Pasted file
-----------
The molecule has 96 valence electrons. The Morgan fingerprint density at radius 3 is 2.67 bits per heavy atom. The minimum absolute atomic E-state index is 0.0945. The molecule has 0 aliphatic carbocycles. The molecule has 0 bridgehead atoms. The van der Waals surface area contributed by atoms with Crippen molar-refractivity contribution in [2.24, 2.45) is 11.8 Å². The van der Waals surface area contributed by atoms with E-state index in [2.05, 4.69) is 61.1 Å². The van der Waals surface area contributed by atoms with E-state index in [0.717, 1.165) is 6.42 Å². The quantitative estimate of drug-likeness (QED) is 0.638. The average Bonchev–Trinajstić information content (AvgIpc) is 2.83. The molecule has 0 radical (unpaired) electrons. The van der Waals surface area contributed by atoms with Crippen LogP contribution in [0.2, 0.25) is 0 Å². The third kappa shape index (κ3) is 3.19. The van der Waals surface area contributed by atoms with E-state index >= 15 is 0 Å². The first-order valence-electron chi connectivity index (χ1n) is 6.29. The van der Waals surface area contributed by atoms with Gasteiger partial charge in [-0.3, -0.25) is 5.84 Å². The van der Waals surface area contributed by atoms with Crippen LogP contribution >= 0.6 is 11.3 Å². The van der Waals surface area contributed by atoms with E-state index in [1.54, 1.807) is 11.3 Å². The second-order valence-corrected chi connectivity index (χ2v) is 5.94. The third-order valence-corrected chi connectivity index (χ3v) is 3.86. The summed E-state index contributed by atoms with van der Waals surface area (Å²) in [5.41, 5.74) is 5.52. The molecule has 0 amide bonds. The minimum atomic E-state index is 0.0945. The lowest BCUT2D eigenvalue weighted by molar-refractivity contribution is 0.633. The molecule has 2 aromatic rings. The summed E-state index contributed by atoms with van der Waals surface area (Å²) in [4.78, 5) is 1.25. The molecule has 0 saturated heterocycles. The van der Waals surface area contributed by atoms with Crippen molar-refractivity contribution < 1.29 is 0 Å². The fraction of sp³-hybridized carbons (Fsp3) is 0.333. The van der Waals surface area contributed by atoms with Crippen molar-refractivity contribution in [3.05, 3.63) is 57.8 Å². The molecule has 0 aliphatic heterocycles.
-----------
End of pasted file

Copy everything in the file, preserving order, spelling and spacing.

The molecule has 96 valence electrons. The Morgan fingerprint density at radius 3 is 2.67 bits per heavy atom. The minimum absolute atomic E-state index is 0.0945. The molecule has 0 aliphatic carbocycles. The molecule has 0 bridgehead atoms. The van der Waals surface area contributed by atoms with Crippen molar-refractivity contribution in [2.24, 2.45) is 11.8 Å². The van der Waals surface area contributed by atoms with E-state index in [2.05, 4.69) is 61.1 Å². The van der Waals surface area contributed by atoms with E-state index in [0.717, 1.165) is 6.42 Å². The quantitative estimate of drug-likeness (QED) is 0.638. The average Bonchev–Trinajstić information content (AvgIpc) is 2.83. The molecule has 0 radical (unpaired) electrons. The van der Waals surface area contributed by atoms with Crippen LogP contribution in [0.2, 0.25) is 0 Å². The third kappa shape index (κ3) is 3.19. The van der Waals surface area contributed by atoms with E-state index >= 15 is 0 Å². The first-order valence-electron chi connectivity index (χ1n) is 6.29. The van der Waals surface area contributed by atoms with Gasteiger partial charge in [-0.3, -0.25) is 5.84 Å². The van der Waals surface area contributed by atoms with Crippen LogP contribution >= 0.6 is 11.3 Å². The van der Waals surface area contributed by atoms with E-state index in [1.54, 1.807) is 11.3 Å². The second-order valence-corrected chi connectivity index (χ2v) is 5.94. The third-order valence-corrected chi connectivity index (χ3v) is 3.86. The summed E-state index contributed by atoms with van der Waals surface area (Å²) in [5.41, 5.74) is 5.52. The molecule has 0 amide bonds. The minimum atomic E-state index is 0.0945. The lowest BCUT2D eigenvalue weighted by molar-refractivity contribution is 0.633. The molecule has 2 aromatic rings. The summed E-state index contributed by atoms with van der Waals surface area (Å²) in [4.78, 5) is 1.25. The molecule has 0 saturated heterocycles. The van der Waals surface area contributed by atoms with Crippen molar-refractivity contribution < 1.29 is 0 Å². The fraction of sp³-hybridized carbons (Fsp3) is 0.333. The van der Waals surface area contributed by atoms with Crippen molar-refractivity contribution in [3.05, 3.63) is 57.8 Å². The molecule has 0 aliphatic heterocycles.